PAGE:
This week, the Product Development and Management Association of Dallas held a panel discussion. The topic: New Product Development in Start-up Settings. The panel included executives from four companies based in Dallas--their products ranged from imaging systems for dental crowns to virtual identities for Internet users.
During the panel discussion, one of the executives suggested that engineers should interact with customers. That benefits flow when engineers understand your customers.
After the panel discussion, the executives entertained questions. Here’s what I found interesting. One audience member raised his hand and said, “You know, I really have a problem with engineers talking to customers. Engineers don’t have the communication skills to talk with customers. How do you overcome this limitation?”
Let’s skip past this basement view and listen to the answer given by Tom Allen, CIO of Privacy Inc.
Once a week, we have our software developers give a presentation to the rest of our company. This prepares them to present the benefits of our product to customers and venture capital investors.We didn’t have time to go into the details of their presentation methods, so here’s a couple ideas you may find yourself using during lunch and learn sessions.
In The Story Factor, author Annette Simmons tells us that a “demo” story is the next best thing to an actual demonstration. She writes about a trainer at a gym who has a tough product to sell: exercise. If everyone listened to facts, wouldn’t our nation be in better physical shape? Instead of facts, the trainer tells a playful story to show the benefits of exercise. Story is a pull strategy that works.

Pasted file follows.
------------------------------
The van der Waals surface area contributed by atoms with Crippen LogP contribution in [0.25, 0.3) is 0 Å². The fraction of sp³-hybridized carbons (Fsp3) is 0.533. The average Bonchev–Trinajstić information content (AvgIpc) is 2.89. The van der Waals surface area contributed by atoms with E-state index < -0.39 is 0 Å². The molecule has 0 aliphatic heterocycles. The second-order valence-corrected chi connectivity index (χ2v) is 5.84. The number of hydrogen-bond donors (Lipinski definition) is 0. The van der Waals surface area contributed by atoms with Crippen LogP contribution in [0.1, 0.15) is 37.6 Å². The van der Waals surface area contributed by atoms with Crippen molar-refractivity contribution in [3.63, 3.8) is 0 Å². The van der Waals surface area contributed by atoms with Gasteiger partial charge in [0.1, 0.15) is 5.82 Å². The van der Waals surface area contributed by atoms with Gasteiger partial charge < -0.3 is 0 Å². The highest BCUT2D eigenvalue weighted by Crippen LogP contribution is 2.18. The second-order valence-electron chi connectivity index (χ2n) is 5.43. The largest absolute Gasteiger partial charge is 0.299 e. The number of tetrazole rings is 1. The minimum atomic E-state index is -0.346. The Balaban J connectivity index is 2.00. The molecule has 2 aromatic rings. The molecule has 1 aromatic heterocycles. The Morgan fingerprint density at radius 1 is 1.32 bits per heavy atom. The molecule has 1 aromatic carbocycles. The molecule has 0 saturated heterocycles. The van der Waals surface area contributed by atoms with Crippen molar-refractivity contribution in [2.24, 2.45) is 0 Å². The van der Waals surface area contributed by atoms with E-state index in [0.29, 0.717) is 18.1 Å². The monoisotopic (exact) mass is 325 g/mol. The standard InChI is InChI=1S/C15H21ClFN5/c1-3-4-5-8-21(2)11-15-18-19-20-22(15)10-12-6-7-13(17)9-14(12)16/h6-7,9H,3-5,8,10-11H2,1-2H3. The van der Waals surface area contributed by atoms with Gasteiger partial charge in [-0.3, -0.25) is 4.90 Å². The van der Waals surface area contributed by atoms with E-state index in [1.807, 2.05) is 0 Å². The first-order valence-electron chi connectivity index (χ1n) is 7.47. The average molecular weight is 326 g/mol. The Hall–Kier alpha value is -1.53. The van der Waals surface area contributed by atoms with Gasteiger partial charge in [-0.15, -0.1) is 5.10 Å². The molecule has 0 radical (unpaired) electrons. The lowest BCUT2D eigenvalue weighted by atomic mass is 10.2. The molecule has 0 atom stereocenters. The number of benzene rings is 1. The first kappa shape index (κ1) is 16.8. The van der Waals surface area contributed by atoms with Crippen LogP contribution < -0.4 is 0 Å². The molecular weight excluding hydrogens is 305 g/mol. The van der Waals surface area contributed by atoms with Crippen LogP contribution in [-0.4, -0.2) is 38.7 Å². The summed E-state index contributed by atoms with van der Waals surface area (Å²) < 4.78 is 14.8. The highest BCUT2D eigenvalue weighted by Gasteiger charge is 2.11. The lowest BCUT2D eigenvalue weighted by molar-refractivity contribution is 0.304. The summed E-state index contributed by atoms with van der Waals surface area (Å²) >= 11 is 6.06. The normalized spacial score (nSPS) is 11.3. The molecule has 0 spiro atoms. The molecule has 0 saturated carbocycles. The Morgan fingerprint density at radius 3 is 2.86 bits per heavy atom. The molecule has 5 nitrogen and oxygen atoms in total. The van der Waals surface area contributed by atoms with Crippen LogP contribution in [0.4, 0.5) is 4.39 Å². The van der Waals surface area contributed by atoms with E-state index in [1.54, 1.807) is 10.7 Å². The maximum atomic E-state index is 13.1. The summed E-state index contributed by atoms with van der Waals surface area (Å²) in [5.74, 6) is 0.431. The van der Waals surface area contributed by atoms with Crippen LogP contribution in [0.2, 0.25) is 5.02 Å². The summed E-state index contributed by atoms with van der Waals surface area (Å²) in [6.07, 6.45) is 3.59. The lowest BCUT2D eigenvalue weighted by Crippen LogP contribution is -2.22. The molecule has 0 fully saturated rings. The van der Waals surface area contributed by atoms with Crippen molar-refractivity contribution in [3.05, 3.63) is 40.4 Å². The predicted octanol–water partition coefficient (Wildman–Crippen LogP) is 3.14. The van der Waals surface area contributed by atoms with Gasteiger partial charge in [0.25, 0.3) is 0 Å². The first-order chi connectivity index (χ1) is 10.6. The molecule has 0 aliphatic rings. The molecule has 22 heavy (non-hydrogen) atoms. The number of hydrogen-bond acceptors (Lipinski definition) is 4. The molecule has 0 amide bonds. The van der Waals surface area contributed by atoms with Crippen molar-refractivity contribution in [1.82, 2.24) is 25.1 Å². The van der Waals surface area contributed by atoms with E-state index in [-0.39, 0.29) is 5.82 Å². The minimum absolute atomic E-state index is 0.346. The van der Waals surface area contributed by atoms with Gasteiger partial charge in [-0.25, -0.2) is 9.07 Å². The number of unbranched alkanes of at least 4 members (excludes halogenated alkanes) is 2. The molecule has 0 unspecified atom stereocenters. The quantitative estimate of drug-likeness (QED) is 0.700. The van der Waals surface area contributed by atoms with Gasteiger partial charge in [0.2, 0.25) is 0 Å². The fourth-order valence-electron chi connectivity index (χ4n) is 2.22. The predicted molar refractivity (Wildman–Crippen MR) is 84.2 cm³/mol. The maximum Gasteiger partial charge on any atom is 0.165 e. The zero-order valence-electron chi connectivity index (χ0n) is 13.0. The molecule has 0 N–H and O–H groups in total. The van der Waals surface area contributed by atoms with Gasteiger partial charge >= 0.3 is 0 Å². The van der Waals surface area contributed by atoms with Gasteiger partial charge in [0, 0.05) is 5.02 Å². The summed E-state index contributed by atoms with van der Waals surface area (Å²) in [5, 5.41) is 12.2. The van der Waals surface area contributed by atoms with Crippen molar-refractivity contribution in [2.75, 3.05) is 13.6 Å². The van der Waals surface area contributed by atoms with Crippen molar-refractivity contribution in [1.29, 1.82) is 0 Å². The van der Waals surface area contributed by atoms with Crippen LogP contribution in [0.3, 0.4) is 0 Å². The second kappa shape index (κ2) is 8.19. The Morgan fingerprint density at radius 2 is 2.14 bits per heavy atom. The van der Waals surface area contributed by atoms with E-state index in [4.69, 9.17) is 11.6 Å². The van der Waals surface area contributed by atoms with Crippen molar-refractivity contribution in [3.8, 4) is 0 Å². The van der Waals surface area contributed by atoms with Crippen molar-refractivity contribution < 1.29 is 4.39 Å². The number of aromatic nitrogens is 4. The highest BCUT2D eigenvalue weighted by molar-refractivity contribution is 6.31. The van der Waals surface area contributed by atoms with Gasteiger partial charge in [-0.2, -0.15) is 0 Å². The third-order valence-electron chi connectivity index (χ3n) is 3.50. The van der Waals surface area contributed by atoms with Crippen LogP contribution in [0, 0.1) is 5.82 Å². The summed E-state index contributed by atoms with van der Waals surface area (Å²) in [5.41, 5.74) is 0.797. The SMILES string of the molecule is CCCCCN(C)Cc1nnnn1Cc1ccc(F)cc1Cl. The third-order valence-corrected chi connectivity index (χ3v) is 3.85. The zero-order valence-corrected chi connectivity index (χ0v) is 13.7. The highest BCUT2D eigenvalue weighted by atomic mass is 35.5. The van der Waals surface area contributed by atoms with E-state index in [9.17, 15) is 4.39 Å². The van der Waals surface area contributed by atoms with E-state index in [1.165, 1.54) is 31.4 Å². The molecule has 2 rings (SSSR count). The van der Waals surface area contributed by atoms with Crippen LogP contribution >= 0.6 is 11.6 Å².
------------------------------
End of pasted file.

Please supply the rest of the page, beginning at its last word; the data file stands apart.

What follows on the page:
Gerald Zaltman, author of How Customers Think, refers to research indicating that the use of metaphor together with visual imagery lies at the heart of all major advances in science. He suggests listening to your customers to determine what metaphors they use for your product.
During your presentation, use the pull of visual and metaphor to describe the benefits of your product. Your customers will remember your product (metaphor is at the core of memory), and your engineers will start to think visually and create edges for your products.
What do I think of engineers talking with customers? I’m glad you asked. How could they not talk with your customers? If you allow narrow thinking to limit your employees, wouldn’t that create a danger for your company--and a life-threating environment for start-ups? For narrow thinking is a broken-winged bird that can’t fly past the first round of financing.